Rhythmic Variables

Different types of biological rhythmicity may affect the regulation of one or more physiological or behavioral variables. Estrous rhythmicity in rodents, for example, has been shown to affect at least hormonal secretion, behavioral sexual receptivity, the pattern of vaginal discharges, and the amount and temporal organization of locomotor activity. Circadian rhythmicity has been shown to affect locomotor activity, eating and drinking, excretion, learning capability, heart rate, blood pressure, body temperature, hormone secretion, sexual activity, parturition, suicide, susceptibility to heart attack, and many other variables. It is still unclear which of these multiple rhythmic variables are controlled directly by the circadian pacemaker and which are simply caused (masked) by the rhythmicity of variables controlled by the pacemaker. It has been demonstrated that the circadian rhythm of body temperature is not caused by the rhythm of locomotor activity, whereas the rhythm of urea secretion is simply a consequence of the rhythm of food ingestion, but generally very little is known about the inter-relationships among the various rhythms.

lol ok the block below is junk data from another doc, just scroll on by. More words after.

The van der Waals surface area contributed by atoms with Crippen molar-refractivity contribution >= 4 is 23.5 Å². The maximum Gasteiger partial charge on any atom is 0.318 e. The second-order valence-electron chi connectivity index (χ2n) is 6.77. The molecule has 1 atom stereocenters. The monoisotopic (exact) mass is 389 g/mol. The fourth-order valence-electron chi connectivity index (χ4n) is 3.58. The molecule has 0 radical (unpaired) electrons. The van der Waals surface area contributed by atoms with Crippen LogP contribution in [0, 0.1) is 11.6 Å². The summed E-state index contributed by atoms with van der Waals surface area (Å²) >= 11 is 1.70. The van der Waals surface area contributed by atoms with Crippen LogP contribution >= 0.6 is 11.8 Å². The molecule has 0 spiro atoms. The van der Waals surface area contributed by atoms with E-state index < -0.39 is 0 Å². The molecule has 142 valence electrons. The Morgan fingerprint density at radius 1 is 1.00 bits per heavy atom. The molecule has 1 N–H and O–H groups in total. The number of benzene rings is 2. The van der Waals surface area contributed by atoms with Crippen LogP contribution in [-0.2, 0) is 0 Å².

Entraining Agents

The circa rhythms can, by definition, be entrained by environmental cycles. Circatidal rhythms are often entrained by the cycle ofinundation, whereas circannual rhythms are often entrained by the seasonal variation in photoperiod (i.e., the fraction of daylight in a day). Circadian rhythms are strongly entrained by the light-dark cycle and less strongly by daily variations in ambient temperature, food availability, and physical exercise. Many environmental cycles that may not entrain a rhythm can nevertheless mask it.

Substrates

Circadian rhythms have been demonstrated in almost ever species ever tested, from bacteria to humans. Although transcriptional/translational loops seem to underlie the intracellular process of generation of circa-dian rhythmicity in all organisms, the specific genes involved are not conserved across domains, kingdoms, or phyla. At the systems level, likewise, the pacemaking structures and the sensory receptors necessary for entrainment vary with the complexity of the organism. In mammals, a major circadian pacemaker is located in the suprachiasmatic nucleus (SCN), a small nucleus in the ventral hypothalamus composed of several thousand neurons. Each neuron in the SCN is an autonomous pacemaker, and the various cells are synchronized mainly through synaptic communication.